Human Resource & Labor News
www.agc.orgMay 19, 2009 / Issue No. 2-09
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On the Inside
Immigration
DHS to Focus on Prosecuting Employers Who Hire Illegal Workers
New I-9 Form Now in Effect
Federal Contractor E-Verify Rule Suspended to June 30
Wages & Benefits
Construction Executive Salaries Rose 4.6% in 2008, Expected to Rise Further in 2009
Increased Unemployment Taxes Probable for Employers
Short-Term Changes for Health Coverage Certificates and Transit Benefits
Collective Bargaining
CLRC Issues Reports on Costs of CBA Terms and Conditions and on Labor Rate Trends and Outlook
Obligation to Make Local Fund Contributions on General Presidents Maintenance Agreement Projects Turns on Whether Contractor Signed Local Agreements
Supreme Court Clarifies Enforceability of Arbitration Clauses in Collective Bargaining Agreements
Open Shop
NLRB Finds Laborers Unlawfully Threatened to Picket Job with Nonunion Contractor
Events
Hot Topics in Construction Labor Law Covered at AGC's Annual Symposium
Increased Unemployment Taxes Probable for Employers
 

In addition to the many employer mandates enacted by the American Recovery and Reinvestment Act of 2009 (ARRA), new efforts to assist the nation's unemployed have been introduced, potentially causing an increase in state-mandated unemployment taxes for employers.  Because employers are seemingly no longer responsible for former workers, many employers may not have realized the affect of this initiative on their respective companies.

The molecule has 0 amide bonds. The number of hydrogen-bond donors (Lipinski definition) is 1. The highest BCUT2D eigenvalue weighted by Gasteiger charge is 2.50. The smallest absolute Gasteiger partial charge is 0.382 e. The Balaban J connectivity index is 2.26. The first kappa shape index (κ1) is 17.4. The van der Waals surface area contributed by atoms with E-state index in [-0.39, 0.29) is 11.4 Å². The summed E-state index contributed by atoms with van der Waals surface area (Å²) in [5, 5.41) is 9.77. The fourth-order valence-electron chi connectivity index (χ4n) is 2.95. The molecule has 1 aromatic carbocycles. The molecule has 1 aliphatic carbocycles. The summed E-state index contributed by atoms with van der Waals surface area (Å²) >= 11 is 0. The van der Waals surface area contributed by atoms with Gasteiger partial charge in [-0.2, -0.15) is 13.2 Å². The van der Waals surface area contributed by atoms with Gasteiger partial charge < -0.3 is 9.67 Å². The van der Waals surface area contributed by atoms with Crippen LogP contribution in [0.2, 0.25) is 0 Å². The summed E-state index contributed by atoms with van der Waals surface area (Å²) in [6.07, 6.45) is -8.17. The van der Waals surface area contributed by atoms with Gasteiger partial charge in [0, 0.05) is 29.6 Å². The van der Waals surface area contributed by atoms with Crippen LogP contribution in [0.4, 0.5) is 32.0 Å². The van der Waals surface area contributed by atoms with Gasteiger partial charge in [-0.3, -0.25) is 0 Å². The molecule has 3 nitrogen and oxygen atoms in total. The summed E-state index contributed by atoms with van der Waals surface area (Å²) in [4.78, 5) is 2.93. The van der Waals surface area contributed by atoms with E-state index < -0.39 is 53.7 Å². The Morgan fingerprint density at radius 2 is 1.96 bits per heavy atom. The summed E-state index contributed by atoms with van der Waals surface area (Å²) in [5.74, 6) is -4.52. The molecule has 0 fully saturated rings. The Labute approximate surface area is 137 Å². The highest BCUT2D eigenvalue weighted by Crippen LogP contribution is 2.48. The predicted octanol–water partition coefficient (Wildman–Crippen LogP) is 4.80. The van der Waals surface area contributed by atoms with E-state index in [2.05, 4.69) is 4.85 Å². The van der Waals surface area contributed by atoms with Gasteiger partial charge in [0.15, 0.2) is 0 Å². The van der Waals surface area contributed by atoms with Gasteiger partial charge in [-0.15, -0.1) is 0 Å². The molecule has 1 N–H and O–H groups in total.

The ARRA continues the Emergency Unemployment Compensation (EUC) program, which extends the number of weeks from 20 to 33 that an unemployed individual may collect unemployment benefits.  In addition, unemployment benefits during that time period will increase by $25 per week, while federal income tax payments will temporarily be suspended for those receiving the benefits.  The final aspect of the initiative offers the opportunity for states to receive a portion of the allotted $7 billion in modernization grants if they agree to comply with specific reforms.  Such reforms include qualifying an individual for unemployment benefits if the individual quit work for a "compelling family reason" including the illness or disability of a member of the individual's immediate family (as defined by the Department of Labor), the need to accompany one's spouse who has to relocate for his/her job, or specific verifiable situations of domestic violence.

Some states have refused to accept the grant for fear that implementing these new qualifiers will dramatically increase the number of unemployment compensation recipients, leading to a faster depletion of the state's unemployment reserves.  As reserves are depleted, states will ultimately be forced to increase the unemployment taxes charged to employers to keep the fund afloat.  In addition, the amount of unemployment taxes paid by each employer is calculated based on the number of existing unemployment claims brought forth and awarded against the company, which will also increase taxes for employers as more individuals qualify for the benefit.

Additional information on unemployment insurance is available from the DOL's Employment & Training Administration.

For key directives issued to states from the Department of Labor (DOL), see the DOL's Q&A document for state workforce agencies.  To find out if your state has accepted a modernization grant, contact your state's unemployment insurance program.
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